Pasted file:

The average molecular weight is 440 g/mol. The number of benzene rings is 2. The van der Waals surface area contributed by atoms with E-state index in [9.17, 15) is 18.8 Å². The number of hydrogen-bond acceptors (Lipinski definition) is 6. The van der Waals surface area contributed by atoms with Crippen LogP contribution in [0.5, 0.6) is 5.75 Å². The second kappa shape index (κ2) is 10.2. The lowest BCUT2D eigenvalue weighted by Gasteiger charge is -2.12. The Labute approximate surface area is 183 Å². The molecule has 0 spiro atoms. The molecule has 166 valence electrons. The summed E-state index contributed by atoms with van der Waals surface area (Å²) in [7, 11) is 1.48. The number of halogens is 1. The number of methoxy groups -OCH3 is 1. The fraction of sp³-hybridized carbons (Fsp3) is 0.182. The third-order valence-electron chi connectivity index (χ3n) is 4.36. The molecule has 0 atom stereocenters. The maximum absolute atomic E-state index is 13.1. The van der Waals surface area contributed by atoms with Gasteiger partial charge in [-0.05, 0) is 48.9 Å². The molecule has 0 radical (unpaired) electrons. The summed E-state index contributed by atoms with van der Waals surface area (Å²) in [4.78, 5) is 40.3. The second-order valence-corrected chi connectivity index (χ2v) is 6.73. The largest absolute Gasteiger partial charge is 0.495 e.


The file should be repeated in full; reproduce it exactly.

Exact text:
The average molecular weight is 440 g/mol. The number of benzene rings is 2. The van der Waals surface area contributed by atoms with E-state index in [9.17, 15) is 18.8 Å². The number of hydrogen-bond acceptors (Lipinski definition) is 6. The van der Waals surface area contributed by atoms with Crippen LogP contribution in [0.5, 0.6) is 5.75 Å². The second kappa shape index (κ2) is 10.2. The lowest BCUT2D eigenvalue weighted by Gasteiger charge is -2.12. The Labute approximate surface area is 183 Å². The molecule has 0 spiro atoms. The molecule has 166 valence electrons. The summed E-state index contributed by atoms with van der Waals surface area (Å²) in [7, 11) is 1.48. The number of halogens is 1. The number of methoxy groups -OCH3 is 1. The fraction of sp³-hybridized carbons (Fsp3) is 0.182. The third-order valence-electron chi connectivity index (χ3n) is 4.36. The molecule has 0 atom stereocenters. The maximum absolute atomic E-state index is 13.1. The van der Waals surface area contributed by atoms with Gasteiger partial charge in [-0.05, 0) is 48.9 Å². The molecule has 0 radical (unpaired) electrons. The summed E-state index contributed by atoms with van der Waals surface area (Å²) in [4.78, 5) is 40.3. The second-order valence-corrected chi connectivity index (χ2v) is 6.73. The largest absolute Gasteiger partial charge is 0.495 e.